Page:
I almost forgot this version by Charlie Watts with the Danish Radio Big Band:

Now that we’ve faded away and not faced the facts, let’s jump to the break.

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Afghanistan: The Media Tantrum Continues

Image via learnin.grow.com

The MSM continues to pitch a fit about something that’s going about as well possible: the US withdrawal from Afghanistan. A retreat by a losing army is always chaotic. Repeat after me: our side lost the war.

As of this writing, over 80,000 people have been airlifted out of Kabul.

Thus far, there have been no American casualties since the Afghan government collapsed. None, zero, zilch.

The MSM’s accusations that Team Biden is detached from the reality on the ground amount to projection. Someone else is into projection and pitching fits until he gets his way:

I didn’t know that Garbage Pail Kids were around in 2016. It works in 2021 as well. Topps is the top as Cole Porter would have surely said at this point.

The MSM’s creepy attachment to Trump is behind the tantrum. It’s a sick S&M relationship. During the Trump regime, the MSM were the masochists, now they’re the sadists inflicting pain on Team Biden for not being like cruel, criminal, and cretinous Trumpers. It’s all summed up in this song by The Tubes:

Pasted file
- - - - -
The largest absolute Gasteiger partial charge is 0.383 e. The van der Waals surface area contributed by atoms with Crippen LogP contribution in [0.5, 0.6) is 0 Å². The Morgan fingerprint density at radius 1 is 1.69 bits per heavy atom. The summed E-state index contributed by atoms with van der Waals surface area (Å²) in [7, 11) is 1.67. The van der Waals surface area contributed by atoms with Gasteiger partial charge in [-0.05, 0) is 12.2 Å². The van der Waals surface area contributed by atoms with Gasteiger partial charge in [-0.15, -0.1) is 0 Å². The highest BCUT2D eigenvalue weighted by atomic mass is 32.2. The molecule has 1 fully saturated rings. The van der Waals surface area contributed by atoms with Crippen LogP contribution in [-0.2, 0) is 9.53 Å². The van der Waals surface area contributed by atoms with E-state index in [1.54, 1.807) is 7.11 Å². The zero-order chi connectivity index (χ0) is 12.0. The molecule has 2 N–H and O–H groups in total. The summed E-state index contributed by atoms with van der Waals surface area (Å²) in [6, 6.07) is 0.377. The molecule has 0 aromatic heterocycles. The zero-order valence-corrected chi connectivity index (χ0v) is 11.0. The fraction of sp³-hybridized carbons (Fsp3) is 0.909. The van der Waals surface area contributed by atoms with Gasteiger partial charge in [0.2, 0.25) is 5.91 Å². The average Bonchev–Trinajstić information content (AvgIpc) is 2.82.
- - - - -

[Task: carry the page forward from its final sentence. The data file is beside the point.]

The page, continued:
Ouch.

One could even call the MSM Trump fetishists.

Speaking of great music from the 1970’s, this Kinks song sung from the perspective of a twisted headmaster who enjoys spanking students works as well.

Sometimes being old comes in handy.

I, for one, am appalled by this OTT display of displaced rage. The media’s clicks are down because the Kaiser of Chaos is no longer in office. They’ve opted to punish President Biden for something that was inevitable unless we stayed forever. Repeat after me: our side lost the war.

Don’t trust me, listen to a disabled Afghanistan veteran, Dan Berschinski: